Renewables to power 4.5% of mobile base stations

The use of solar and wind systems to power remote mobile stations is growing rapidly and will account for 4.5% of all base stations by 2014, a research report says.
 
Renewables today power just 0.11% of mobile cell sites worldwide, but deployments will grow as wind-powered and solar equipment become more cost effective, cleantech research firm Pike Research predicts.
 
It forecasts that in four years 8% of mobile base stations in developing countries will be powered by renewable energy, noting that it is far cheaper to deploy in off-grid locations than fossil fuel sources that require regular long-distance truck deliveries and continued spending on fuel.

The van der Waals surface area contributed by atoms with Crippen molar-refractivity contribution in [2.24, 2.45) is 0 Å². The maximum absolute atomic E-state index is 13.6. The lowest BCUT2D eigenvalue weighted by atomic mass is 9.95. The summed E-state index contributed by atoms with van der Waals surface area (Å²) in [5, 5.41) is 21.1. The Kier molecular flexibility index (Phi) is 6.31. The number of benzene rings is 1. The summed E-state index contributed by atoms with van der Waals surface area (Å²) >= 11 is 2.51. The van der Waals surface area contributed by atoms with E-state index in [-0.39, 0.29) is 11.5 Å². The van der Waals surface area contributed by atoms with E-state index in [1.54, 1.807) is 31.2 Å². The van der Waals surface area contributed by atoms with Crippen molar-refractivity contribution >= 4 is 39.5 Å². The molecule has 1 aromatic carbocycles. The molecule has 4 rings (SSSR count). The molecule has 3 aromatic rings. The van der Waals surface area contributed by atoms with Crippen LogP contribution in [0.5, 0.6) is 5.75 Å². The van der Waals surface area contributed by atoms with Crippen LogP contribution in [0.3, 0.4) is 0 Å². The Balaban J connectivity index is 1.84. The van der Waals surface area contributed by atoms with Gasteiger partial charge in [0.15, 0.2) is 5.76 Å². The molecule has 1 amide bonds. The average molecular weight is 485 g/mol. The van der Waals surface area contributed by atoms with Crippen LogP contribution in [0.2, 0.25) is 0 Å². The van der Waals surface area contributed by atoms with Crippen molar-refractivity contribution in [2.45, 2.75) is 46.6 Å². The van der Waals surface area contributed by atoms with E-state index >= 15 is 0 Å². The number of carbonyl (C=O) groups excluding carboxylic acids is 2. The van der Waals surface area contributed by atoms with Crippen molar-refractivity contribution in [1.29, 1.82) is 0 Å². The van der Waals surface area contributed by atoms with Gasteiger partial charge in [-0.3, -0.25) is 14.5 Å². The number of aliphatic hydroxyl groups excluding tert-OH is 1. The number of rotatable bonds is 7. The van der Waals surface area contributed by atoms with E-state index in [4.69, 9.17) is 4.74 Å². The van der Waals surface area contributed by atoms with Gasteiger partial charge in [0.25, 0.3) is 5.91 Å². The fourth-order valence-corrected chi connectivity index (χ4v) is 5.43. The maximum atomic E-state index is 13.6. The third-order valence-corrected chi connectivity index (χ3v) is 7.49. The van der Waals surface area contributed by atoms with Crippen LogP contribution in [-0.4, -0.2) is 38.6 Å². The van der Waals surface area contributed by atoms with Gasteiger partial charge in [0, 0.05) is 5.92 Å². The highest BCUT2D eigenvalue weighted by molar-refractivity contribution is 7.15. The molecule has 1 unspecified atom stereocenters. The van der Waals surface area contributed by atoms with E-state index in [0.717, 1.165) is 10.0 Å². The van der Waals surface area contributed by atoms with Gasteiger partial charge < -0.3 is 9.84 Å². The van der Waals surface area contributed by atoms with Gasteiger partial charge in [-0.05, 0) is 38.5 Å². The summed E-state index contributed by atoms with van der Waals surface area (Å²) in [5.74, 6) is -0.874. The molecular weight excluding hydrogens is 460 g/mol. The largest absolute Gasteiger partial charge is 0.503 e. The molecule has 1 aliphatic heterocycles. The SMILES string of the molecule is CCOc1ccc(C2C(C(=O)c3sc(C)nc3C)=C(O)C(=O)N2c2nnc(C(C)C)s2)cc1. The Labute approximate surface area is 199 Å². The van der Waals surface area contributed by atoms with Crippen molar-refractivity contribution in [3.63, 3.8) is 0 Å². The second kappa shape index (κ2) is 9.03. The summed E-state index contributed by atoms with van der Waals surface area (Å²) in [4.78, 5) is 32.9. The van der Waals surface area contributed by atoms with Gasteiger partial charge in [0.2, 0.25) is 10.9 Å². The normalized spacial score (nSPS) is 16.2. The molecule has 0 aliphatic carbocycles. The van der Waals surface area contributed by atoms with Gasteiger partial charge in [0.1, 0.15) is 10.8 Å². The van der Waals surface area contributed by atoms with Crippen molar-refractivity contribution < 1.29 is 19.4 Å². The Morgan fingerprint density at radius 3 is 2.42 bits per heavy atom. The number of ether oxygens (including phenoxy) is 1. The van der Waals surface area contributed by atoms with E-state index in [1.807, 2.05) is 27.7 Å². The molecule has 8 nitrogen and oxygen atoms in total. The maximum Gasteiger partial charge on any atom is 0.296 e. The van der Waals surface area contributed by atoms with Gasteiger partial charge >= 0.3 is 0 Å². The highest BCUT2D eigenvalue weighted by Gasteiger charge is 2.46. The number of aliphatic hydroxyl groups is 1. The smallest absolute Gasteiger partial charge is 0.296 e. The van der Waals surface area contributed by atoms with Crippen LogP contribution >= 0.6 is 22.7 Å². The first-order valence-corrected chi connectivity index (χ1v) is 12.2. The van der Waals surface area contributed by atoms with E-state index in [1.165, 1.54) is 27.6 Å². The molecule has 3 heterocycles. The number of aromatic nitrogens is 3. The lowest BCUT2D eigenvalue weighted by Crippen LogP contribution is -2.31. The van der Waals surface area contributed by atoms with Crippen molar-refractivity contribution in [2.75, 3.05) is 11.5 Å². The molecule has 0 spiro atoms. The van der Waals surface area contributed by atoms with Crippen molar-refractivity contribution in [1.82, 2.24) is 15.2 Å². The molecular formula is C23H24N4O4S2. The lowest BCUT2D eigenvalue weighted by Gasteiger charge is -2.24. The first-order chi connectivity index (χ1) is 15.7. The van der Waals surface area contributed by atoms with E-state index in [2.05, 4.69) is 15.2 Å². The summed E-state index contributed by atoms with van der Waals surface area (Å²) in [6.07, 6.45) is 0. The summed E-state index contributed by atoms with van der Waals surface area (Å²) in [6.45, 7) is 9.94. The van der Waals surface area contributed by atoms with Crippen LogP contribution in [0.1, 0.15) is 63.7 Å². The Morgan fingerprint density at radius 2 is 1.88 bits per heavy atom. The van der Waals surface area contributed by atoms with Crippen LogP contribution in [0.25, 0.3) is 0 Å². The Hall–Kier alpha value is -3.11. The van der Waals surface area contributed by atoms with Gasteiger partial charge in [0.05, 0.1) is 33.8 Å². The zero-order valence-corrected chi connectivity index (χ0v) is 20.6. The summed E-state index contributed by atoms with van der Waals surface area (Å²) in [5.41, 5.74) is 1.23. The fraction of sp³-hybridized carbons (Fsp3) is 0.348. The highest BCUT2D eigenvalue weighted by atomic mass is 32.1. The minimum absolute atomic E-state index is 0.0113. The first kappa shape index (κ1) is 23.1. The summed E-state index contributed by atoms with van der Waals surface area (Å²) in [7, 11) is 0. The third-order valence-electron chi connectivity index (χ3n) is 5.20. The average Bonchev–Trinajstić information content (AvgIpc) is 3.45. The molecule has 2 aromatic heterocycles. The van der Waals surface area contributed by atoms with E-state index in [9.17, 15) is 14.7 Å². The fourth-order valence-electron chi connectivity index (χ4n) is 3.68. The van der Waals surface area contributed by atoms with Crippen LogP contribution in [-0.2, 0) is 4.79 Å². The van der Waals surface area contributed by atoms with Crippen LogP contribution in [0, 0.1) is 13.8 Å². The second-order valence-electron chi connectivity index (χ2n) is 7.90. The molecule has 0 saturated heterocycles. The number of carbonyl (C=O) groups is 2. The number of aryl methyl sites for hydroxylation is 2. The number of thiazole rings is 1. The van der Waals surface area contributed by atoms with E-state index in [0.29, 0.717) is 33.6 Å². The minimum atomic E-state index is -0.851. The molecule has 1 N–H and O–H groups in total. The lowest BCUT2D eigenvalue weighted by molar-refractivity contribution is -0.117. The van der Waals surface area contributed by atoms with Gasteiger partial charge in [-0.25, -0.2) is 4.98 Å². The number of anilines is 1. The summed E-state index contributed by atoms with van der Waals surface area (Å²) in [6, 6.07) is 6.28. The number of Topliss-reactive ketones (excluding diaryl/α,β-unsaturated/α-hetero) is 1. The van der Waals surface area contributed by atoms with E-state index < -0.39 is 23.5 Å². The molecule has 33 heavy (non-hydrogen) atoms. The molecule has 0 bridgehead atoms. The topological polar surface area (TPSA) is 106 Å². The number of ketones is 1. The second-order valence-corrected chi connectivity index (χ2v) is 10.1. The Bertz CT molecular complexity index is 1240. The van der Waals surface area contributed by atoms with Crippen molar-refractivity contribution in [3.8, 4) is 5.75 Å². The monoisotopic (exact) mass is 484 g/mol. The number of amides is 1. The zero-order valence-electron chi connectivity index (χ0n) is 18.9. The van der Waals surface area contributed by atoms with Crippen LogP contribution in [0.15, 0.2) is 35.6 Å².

“As solar and wind equipment become more cost-effective in the next few years, renewable energy will be an increasingly attractive option for base station power, in combination with batteries and fuel cells,” said Pike Research managing director Clint Wheelock.
 
He said mobile network infrastructure equipment was rapidly becoming more energy-efficient, owing to a series of initiatives by equipment vendors and network operators.
 
Nokia Siemens Networks was the first major vendor to go to market with a solar-powered base station three years ago.
 
Today, all major communications suppliers offer renewable-powered base stations, enabling operators to expand their network footprint as well as cut their carbon emissions and operating cost.

Suggested Articles

Wireless operators can provide 5G services with spectrum bands both above and below 6 GHz—but that doesn't mean that all countries will let them.

Here are the stories we’re tracking today.

The 5G Mobile Network Architecture research project will implement two 5G use cases in real-world test beds.